Writer-director-producer-editor-composer Stevan Mena bypassed the self-referential jokes and homages that suck the life out of many post-SCREAM (1996) horror pictures, instead crafting a straightforward throwback to old-school slasher movies that wears its influences on its bloody sleeve and delivers a solid ratio of suspense to shocks. 1989: Six-year-old Martin Bristol (David K. Guida II) is kidnapped and forced to watch his abductor murder a captive girl in a dark, cluttered basement. Ten years later: Somewhere in semi-rural Pennsylvania, Kurt (Richard Glover) and Max (Keith Chambers), who's fresh out of jail, plan to rob a small-town bank. Max's sister Marylin (Heather Magee) and her normally law-abiding boyfriend, Julian (Brandon Johnson), who's deep in debt to some bad types, complete the gang. The plan is to get in and out in two minutes, escape in two cars and meet up at an abandoned house on the outskirts of town to divide the loot and go their separate ways. But a badly wounded Max winds up in Julian and Marylin's car, losing blood at a frightening rate, while Kurt is forced to carjack single mom Samantha Harrison (Samantha Dark) and her adolescent daughter, Courtney (Courtney Bertolone) after his car blows a tire. The bank robbers may think everything that could go wrong already has, but they're very, very wrong. Kurt and his hostages get to the rendezvous first and discover that while their hideaway is indeed uninhabited, the equally abandoned-looking house behind the ramshackle abattoir down the road isn't. Mena conceived this stripped-down feature as the centerpiece of a trilogy after combining two screenplays in progress one about a heist, the other a straightforward stalk-and-slash picture produced an overlong script jammed with back story and follow-up material. His debt to THE TEXAS CHAINSAW MASSACRE (1976) is evident, as is the low budget: Mena financed much of the project out of pocket, and the 30-day shoot was spread over two years. But he successfully evokes the atmosphere of dread and anxiety that suffuses TCM and its better imitators, never letting excessive gore effects, gratuitous nudity or comic relief sequences distract from his single-minded efforts to give viewers the willies. The performances are better than one might expect from a cast of first-timers and lightly employed professionals, and Mena's characters rarely do the sort of spectacularly stupid things that provoke derisive laughter from seasoned horror-moviegoers.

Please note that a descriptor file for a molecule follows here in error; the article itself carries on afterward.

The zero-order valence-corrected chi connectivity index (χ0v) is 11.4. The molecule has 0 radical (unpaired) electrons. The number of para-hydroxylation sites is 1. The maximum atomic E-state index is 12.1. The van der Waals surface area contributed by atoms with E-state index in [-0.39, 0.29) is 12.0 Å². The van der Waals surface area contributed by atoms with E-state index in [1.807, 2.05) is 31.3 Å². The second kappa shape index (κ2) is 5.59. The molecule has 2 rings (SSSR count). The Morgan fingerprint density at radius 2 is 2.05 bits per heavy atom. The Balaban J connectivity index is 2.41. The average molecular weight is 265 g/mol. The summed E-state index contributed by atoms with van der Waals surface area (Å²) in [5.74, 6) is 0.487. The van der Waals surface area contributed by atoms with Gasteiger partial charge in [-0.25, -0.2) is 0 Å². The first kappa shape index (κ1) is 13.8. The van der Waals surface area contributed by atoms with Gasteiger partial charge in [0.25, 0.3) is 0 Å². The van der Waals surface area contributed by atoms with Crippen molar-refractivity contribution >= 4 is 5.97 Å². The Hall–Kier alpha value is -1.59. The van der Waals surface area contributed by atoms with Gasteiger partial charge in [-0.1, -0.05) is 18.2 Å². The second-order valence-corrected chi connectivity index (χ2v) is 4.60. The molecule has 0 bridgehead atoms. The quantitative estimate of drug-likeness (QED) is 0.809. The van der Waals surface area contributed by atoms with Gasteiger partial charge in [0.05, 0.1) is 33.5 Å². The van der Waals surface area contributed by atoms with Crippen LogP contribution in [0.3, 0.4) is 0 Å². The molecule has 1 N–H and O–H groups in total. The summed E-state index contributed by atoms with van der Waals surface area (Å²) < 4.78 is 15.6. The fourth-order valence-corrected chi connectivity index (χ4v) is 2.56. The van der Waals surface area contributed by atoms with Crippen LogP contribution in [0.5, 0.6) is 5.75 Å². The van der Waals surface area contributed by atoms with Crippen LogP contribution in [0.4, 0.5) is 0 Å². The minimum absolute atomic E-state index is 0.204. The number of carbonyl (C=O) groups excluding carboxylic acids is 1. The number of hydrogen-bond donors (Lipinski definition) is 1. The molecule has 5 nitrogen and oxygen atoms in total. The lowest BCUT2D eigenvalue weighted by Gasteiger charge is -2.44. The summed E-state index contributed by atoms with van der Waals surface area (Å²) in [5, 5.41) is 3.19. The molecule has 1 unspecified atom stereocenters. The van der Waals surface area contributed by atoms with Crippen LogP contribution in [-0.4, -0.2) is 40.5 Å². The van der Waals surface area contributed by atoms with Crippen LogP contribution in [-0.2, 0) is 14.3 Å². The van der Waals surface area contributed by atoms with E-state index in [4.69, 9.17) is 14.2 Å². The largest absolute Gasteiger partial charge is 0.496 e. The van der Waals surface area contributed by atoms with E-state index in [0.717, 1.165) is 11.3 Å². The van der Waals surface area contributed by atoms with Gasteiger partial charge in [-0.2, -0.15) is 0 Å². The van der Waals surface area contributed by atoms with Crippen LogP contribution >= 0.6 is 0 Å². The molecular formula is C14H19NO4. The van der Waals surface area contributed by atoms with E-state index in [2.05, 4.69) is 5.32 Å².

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- Released: 2004
- Rating: R
- Review: Writer-director-producer-editor-composer Stevan Mena bypassed the self-referential jokes and homages that suck the life out of many post-SCREAM (1996) horror pictures, instead crafting a straightforward throwback to old-school slasher movies that wears its… (more)